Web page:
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General election 1 w320

The 'Green’ General Election - Who Wants What?

Since the early 1800s, every General Election has seen the main political parties appeal to their public with an obvious focus on the perpetual issue of public safety, including crime reducing policies and public health incentives.

The last few years’ worth of uncertainty along with the announcement of the December election has directed the public focus to each political party’s stance on Brexit which is, understandably expected to be the main factor contributing to the way in which the public decides to vote this year. However, recent polls have revealed a significant elevation of the climate crisis from a minor public concern in past generations, to one of the political campaigners’ top priorities.

Recent strikes and campaigns conducted by activists such as Greta Thornburg and national treasure David Attenborough has seen the younger generation take note and rise to the challenge of combatting climate change. This revelation supports the organisation YouGov’s most recent statistics that present climate issues as rising from a very low-ranking public concern to one of the top 3 social issues behind Brexit and health. 45% of 18-24-year olds put it as their second biggest concern after Brexit.

In order to bring attention to their individual climate change combatting commitments Labour, the Liberal Democrats, the Scottish Nationalist and Green Party are calling for a live TV debate global warming. Currently, the Committee on Climate Change has set a national goal for the UK to reduce carbon emissions to "net zero" by 2050. Chief Executive Chris Stark brings attention to the value of this opportunity by labelling this 2019 elections as the ‘’climate election".

So, what are the main parties eco-initiatives?

Green Party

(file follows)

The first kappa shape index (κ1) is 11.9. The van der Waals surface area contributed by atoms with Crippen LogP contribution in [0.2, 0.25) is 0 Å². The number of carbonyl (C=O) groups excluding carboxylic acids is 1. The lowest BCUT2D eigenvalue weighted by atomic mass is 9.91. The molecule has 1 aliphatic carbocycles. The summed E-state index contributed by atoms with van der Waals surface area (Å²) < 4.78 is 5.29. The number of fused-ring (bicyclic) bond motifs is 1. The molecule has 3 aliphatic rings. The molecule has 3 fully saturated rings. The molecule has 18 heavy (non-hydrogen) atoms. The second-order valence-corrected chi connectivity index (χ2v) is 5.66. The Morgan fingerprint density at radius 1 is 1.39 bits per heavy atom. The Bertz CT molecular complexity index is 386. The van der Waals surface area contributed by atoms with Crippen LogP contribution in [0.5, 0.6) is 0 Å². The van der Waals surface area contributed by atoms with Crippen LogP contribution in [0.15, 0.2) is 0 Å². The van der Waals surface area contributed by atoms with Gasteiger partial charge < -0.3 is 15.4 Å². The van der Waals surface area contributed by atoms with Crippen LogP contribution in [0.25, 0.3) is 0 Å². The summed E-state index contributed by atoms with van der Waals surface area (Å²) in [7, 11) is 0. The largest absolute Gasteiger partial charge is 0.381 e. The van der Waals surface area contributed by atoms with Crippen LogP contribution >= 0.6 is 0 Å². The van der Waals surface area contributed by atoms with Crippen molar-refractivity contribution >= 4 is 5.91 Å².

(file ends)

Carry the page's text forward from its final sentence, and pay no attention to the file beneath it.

The Green Party have heavily supported another EU referendum and have recently joined an alliance with the Liberal Democrats and Plaid Cymru parties in order to secure up to 60 seats across England and Wales during the general election. This move mainly comes from their joint motivation to cancel Brexit and increase the chances of Britain remaining in the European Union.

The Green Party is planning to fund its main pledge by increasing government borrowing by £91bn a year. It has been announced that the remaining £9bn required to finalise plans will come from tax charges including a targeted increase in corporation tax to 24%. The party claims that in the short time their plans will provide thousands of jobs with the promise of related improvements in public health and wellbeing in the future.

Amelia Womack, deputy leader of the Green Party, also set out the Green Party's ambitious plan to make the country carbon neutral by 2030.


The current party in power has been seen historically to favour the elite of society and cower away from the needs of the general public. However, a recent ban of Fracking has caused a lot of the public to reconsider their opinions of the Conservative party as this move will evidently take a lot of power away from wealthy industries benefitting from these harmful practices.

The Conservatives are sticking with the current initiative to get the UK to net-zero emissions by 2050, 20 years later than the Green party are proposing. They have claimed that a cross-department pledge saw the proposition of a £1bn investment into developing electric vehicles as well as promises to capitalise in more green spaces across the UK. Another idea included within their pledge to make the UK greener are plans to create a new ‘Great Northumberland Forest’ composed of over 1million trees in less than 3 years’ time. The party have also discussed how they will boost energy efficiency by 2025 with revised building standards for newbuild homes.